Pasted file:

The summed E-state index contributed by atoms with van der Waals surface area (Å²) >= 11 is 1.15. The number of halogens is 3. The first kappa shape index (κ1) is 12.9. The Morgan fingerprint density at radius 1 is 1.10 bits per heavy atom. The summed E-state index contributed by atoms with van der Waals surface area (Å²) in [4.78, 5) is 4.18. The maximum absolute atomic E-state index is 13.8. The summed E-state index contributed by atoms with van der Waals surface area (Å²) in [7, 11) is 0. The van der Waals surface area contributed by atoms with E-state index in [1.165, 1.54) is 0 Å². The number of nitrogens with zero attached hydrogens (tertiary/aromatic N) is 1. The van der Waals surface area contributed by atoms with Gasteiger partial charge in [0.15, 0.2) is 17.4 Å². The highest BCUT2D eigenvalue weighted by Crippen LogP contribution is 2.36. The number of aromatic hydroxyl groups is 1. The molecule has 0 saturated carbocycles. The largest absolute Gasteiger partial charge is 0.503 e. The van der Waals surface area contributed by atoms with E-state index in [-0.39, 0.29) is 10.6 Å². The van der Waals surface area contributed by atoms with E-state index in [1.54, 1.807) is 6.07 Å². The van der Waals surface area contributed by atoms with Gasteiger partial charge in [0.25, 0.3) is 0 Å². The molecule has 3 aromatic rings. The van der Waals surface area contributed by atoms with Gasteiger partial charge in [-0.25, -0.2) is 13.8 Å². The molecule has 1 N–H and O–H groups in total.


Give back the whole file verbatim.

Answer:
The summed E-state index contributed by atoms with van der Waals surface area (Å²) >= 11 is 1.15. The number of halogens is 3. The first kappa shape index (κ1) is 12.9. The Morgan fingerprint density at radius 1 is 1.10 bits per heavy atom. The summed E-state index contributed by atoms with van der Waals surface area (Å²) in [4.78, 5) is 4.18. The maximum absolute atomic E-state index is 13.8. The summed E-state index contributed by atoms with van der Waals surface area (Å²) in [7, 11) is 0. The van der Waals surface area contributed by atoms with E-state index in [1.165, 1.54) is 0 Å². The number of nitrogens with zero attached hydrogens (tertiary/aromatic N) is 1. The van der Waals surface area contributed by atoms with Gasteiger partial charge in [0.15, 0.2) is 17.4 Å². The highest BCUT2D eigenvalue weighted by Crippen LogP contribution is 2.36. The number of aromatic hydroxyl groups is 1. The molecule has 0 saturated carbocycles. The largest absolute Gasteiger partial charge is 0.503 e. The van der Waals surface area contributed by atoms with E-state index in [-0.39, 0.29) is 10.6 Å². The van der Waals surface area contributed by atoms with E-state index in [1.54, 1.807) is 6.07 Å². The van der Waals surface area contributed by atoms with Gasteiger partial charge in [0.25, 0.3) is 0 Å². The molecule has 3 aromatic rings. The van der Waals surface area contributed by atoms with Gasteiger partial charge in [-0.25, -0.2) is 13.8 Å². The molecule has 1 N–H and O–H groups in total.